LAS VEGAS, Nev. (FOX5) – Human composting, an alternative to burial or cremation, is now legal in Nevada.
A new law took full effect on January 1 allowing your body to be turned into soil when you die. Nevada is the seventh state to legalize human composting. Washington was the first back in 2019.
FOX5 spoke to the CEO of a company based there to learn how it works, as well as the sponsor of the bill that now makes it legal in the Silver State.
“I’d lost my wife seven years ago and through being very open and talking about this, the whole political community, lobbyists, and everyone else got to hear an earful,” said Max Carter II, Assemblyman for District 12 in East Las Vegas. “You want to talk to me, we are going to talk about grief and grieving.”
When Carter lost his wife suddenly in a horseback riding accident, it turned his world upside down. Exactly six years after her death, as a freshman member of the Nevada Assembly, Carter spearheaded the Human Composting Bill, AB 289, now law in Nevada.
“The thought that somebody taken could be given back to the Earth in this way just resonated and I thought it was something we needed to do,” Carter contended. He said if given an opportunity to let his wife’s body become part of nature, the land she loved, it would have eased his suffering.
“If this can help somebody feel a little bit better about the passing of a loved one it is all worth it,” Carter stated. “Instead of being turned into ash via fire, you are getting gently transformed into soil using microbes,” explained Tom Harries, CEO and co-founder of Earth Funeral Group. Harries worked with Carter to get the practice legalized in Nevada.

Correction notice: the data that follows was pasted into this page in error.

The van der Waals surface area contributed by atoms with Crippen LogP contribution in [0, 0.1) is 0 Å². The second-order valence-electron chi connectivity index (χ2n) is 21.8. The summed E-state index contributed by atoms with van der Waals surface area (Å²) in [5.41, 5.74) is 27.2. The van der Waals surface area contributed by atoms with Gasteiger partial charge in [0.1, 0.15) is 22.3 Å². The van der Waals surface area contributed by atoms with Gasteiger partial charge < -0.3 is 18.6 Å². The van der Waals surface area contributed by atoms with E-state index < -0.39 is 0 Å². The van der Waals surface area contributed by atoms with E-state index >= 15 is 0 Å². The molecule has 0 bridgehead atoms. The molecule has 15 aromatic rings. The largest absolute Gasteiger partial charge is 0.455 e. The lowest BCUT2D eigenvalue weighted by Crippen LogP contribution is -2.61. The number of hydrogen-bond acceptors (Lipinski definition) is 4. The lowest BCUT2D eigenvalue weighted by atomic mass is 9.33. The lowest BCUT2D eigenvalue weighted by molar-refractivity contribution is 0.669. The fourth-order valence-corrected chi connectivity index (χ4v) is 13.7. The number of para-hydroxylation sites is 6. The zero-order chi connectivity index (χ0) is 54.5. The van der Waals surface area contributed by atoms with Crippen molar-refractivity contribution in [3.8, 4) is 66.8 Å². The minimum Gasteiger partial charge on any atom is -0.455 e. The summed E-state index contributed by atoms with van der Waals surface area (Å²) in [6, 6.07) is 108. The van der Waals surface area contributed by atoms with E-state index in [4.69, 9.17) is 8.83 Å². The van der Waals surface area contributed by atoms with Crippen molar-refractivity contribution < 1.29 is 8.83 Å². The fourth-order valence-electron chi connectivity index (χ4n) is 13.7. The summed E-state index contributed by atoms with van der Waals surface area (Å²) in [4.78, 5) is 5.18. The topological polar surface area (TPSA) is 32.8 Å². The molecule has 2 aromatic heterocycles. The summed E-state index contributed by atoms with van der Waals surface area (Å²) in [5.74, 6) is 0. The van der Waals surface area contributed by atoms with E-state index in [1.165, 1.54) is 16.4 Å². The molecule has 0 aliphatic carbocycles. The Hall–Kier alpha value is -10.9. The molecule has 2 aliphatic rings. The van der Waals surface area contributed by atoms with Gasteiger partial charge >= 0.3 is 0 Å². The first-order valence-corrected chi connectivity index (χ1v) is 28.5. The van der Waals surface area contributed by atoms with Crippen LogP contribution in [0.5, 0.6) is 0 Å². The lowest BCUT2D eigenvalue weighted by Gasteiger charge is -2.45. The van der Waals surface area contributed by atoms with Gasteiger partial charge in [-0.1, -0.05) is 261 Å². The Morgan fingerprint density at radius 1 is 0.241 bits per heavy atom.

“Places like Nevada have extremely high cremation rates, and cremation is just not appealing to people. It is hard to be excited by the process of cremation,” Harries argued. Harries stated human composting is an environmentally friendly alternative to cremation, net carbon neutral. The natural process takes about 45 days.
“At the end of the process, there’s two to three pounds of soil that families can do whatever they wish with. You might want to plant some of it. You might want to scatter some of it. You are doing something that is very meaningful to you and your family and then any remaining soil is being used for land restoration projects,” Harries revealed.
In the two years Earth Funeral has offered their service to families in the Pacific Northwest, about 1,000 people have signed up.
Right now, if a Nevada resident wanted to take part in human composting after death, the body would have to be transported to Washington. Earth Funeral says they do plan on adding a facility in Nevada.
Just like a burial plot, you can pre-pay for human composting before death so loved ones will know your wishes. The price is comparable to cremation at about $5,000.
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